The well-known interrogation of Śvetaketu on life after death occurs in three parallel versions in ChU 5, 3, BĀU 6, 2 and KauṣU 1, 1. One of the differences between the latter version and the former two is that it does not consist of five questions. According to Söhnen (1981, 201) Citra asks one question. I would rather assume a twofold, disjunctive question, followed by a concluding one. The agreement between the three versions is that all the questions are yes-no questions. In the KauṣU Śvetaketu does not know the answer; in the two parallels the questions start with “Do you know?” and Śvetaketu answers “No.”
The disjunctive question in the KauṣU runs (after the introductory vocative, which does not belong to the sentence):
… asti saṁvṛtaṁ loke yasmin mā dhāsyasy anyatamo vādhvā …
Actually the question continues with some words and it is uncertain where the disjunctive question ends.
One of the difficulties of this passage is the exact meaning of saṁvṛtam, which is interpreted by some scholars as “hidden place” and by others as “conclusion (of transmigration).” See Söhnen (1981, 181, n. 12). The translation “hidden place” does not make sense. It is doubtful whether the term may have the meaning “conclusion.” Moreover, the addition between brackets “of transmigration” is a pure guess and refers to a concept which was still rather unknown. The ellipsis of such a genitive is quite improbable.
Frenz (1969, 105) renders with “Einfriedung” and assumes a metaphor in which the deceased are kept within an enclosure in heaven like cattle within a “Pferch.” In the disjunctive question adhvan then should denote a way out (“… oder [gibt] es einen anderen Weg aus ihr heraus?”). Since Citra’s questions obviously do not refer to the temporary transfer of the sacrificer to heaven during the sacrifice (as appears from the context), this interpretation was rightly rejected by Söhnen (1981, 181, n. 12), who makes the question refer to the obstruction of the path to heaven and its overcoming. See also Olivelle (1996, 202 and his note on p. 365).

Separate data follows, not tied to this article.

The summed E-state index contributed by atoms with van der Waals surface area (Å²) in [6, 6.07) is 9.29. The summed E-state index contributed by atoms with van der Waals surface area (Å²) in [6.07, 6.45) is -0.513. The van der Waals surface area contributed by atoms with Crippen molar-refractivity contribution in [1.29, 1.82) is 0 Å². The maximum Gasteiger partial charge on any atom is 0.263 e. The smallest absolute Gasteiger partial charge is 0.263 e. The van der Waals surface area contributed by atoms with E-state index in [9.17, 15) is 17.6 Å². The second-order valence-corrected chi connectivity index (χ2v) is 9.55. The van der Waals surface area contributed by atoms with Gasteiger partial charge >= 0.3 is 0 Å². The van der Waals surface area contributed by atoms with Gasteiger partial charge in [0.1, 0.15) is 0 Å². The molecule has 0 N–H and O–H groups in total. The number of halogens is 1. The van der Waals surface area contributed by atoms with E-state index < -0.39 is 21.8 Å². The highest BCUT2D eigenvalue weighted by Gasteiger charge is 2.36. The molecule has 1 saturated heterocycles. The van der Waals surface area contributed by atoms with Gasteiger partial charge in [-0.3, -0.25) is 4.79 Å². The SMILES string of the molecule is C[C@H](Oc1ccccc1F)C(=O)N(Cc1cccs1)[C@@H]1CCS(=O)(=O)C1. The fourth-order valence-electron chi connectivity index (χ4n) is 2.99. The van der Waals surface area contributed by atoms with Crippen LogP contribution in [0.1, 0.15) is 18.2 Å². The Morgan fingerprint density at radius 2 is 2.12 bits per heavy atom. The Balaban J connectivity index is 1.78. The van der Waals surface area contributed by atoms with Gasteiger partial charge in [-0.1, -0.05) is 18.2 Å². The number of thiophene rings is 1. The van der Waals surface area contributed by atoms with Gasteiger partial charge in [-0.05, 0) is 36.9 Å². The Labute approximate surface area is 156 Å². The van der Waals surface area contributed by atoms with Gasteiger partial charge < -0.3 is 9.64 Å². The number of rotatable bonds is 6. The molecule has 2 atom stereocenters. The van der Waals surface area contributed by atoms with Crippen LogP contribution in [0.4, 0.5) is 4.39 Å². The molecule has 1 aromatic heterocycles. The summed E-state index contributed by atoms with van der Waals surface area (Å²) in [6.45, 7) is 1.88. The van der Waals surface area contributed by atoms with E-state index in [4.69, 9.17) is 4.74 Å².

The alternative of the being closed of heaven should indeed be expressed by anyatamo vādhvā, which is translated by Olivelle (1996, 202) with “or does it have another road?” His rendering of anyatama does not convince, since anyatama is not the same as anya and a preceding adhvan (which might justify the translation “another”) is not mentioned. Söhnen (1981, 181), who freely reformulates the question as “ob es einen anderen Weg zu jener Himmelswelt gebe” on p. 201, translates “Oder [gibt es] irgendeinen anderen Weg dahin.” Here “irgendeinen” is correct, but “anderen” is not. With the suffix -tama the adjective anya means “one or other” or “one out of more.”
So the opposition is between heaven being closed and having one or other entranceway or one access road among more roads which are blocked.
Söhnen (1981, 181, n. 11) observes that the initial position of the predicate asti here is the only formal indication of a question. However, in yes-no questions such a change of wordorder mostly does not suffice. See Strunk (1983, 42) who observes that a Pluti is required and that the initial position of the verbform only supports the marking of a question. Especially in disjunctive questions the Pluti would be compulsory.1 Strunk (1983, 86) mentions the present passage as an extraordinary example of a disjunctive question without a Pluti. It is true that such disjunctive questions mostly consist of two asyndetically connected yes-no questions and that the usual Vedic word for the sometimes occurring connecting particle is āho, but I believe that indeed the present questions are disjunctive. Since the Pluti is not unknown to the KauṣU, one may assume that some Plutis have disappeared in the transmission of the text of the present passage. In such a case a long vowel like ā is the best candidate for an emendation. Here the double question might end with adhvā3 instead of adhvā.